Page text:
Rebecca Turner

Rebecca Turner

Rebecca Turner

The New Wrong Way

Rebecca Turner is a music fan. She makes her own music, and her love for other people’s tunes shine through like a beacon. I don’t mean that you can spot her influences and say, that one is her take on “Damn the Torpedoes.” I mean the tent pole songs on The New Wrong Way are about music and fandom. “Cassandra” is sung from the point of view of a fan’s rapture when listening to their favorite singer. “Tom Tom” is a story about a student studying in Japan who, “took three buses and a train” to track down the an XTC compilation. “What If Music” is a meditation on the effect music has on her life. Rebecca sings about how music “has let me down and led me astray as many times as it’s saved the day.” As an unrepentant music addict, these are all feelings I can identify with. I hear a fellow traveler in the music Rebecca Turner makes.

Like a lot of people in the music industry, Turner has a day job. She and her partner run a mastering studio in New Jersey where they oversee mixes of albums by their heroes like Richard Thompson and the Feelies. The work has kept her away from her own music for 10 years, but there came a time when the songs in her head just had to break free.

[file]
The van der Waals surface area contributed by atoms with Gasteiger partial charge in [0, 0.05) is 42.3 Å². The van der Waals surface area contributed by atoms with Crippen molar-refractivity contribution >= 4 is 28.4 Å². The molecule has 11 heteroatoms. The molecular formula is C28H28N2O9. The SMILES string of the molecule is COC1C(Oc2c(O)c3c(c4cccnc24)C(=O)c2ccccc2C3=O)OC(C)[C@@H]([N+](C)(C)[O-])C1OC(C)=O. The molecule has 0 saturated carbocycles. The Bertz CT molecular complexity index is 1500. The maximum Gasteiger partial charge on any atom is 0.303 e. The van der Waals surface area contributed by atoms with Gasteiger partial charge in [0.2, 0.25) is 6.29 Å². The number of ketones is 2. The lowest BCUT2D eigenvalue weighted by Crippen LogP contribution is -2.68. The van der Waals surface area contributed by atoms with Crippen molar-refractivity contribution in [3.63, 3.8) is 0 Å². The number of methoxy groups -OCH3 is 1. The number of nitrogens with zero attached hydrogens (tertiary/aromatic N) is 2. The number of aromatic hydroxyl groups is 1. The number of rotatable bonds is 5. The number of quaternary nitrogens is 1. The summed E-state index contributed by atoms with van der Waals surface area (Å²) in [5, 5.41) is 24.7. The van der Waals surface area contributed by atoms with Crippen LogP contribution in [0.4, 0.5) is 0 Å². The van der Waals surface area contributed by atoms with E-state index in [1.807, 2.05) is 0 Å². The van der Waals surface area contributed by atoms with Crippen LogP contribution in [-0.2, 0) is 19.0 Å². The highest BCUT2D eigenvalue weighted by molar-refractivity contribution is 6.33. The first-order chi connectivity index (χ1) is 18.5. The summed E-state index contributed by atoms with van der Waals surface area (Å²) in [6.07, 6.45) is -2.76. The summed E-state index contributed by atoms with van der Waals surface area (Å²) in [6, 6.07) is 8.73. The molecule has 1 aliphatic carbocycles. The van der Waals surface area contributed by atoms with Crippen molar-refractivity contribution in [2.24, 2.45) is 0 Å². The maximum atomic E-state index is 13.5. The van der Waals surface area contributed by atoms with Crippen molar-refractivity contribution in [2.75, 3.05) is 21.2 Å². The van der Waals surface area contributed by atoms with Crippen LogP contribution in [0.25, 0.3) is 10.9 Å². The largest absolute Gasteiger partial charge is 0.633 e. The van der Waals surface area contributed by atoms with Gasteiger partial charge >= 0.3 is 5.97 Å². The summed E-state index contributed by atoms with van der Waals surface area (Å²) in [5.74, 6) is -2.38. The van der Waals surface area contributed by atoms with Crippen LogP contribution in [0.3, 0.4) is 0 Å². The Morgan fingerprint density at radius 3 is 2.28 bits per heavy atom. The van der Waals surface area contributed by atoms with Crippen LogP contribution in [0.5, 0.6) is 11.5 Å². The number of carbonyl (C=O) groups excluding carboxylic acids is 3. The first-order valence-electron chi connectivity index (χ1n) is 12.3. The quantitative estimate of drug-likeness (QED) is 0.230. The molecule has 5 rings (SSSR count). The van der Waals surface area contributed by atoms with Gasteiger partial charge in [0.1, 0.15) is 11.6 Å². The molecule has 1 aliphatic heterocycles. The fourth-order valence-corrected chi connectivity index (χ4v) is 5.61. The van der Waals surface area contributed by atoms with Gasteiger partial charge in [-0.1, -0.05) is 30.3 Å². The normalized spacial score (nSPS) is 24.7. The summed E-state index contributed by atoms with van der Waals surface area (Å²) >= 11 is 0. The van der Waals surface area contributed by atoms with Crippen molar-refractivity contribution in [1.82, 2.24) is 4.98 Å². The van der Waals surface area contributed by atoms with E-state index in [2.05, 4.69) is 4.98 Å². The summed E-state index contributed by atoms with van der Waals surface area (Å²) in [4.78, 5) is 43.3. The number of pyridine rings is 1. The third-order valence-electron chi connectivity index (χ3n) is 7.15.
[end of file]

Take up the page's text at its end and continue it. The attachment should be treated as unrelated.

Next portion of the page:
The New Wrong Way was mostly done in one or two takes with the musicians playing together. The relaxed recording process results in a warm, intimate, uncluttered sound. The music supports Turner’s insightful lyrics about change, growing older and love. Phrases that catch my imagination pop out of these songs. “The Cat That Can Be Alone,” inspired by the by jazz singer Anita O’Day’s autobiography, opens with some great imagery; “I was born in Kansas City, you could easily have missed me in among the walkathon girls.” On, “Your Job,” a song about obsessing over work, Rebecca sings, “I know you take your work so seriously. Well, right now your job is to go to sleep.” That line hits home because it reminds me of all the sleepless nights I’ve had obsessing over something that happened at the day job. I’ll remember Rebecca’s advice next time that happens.

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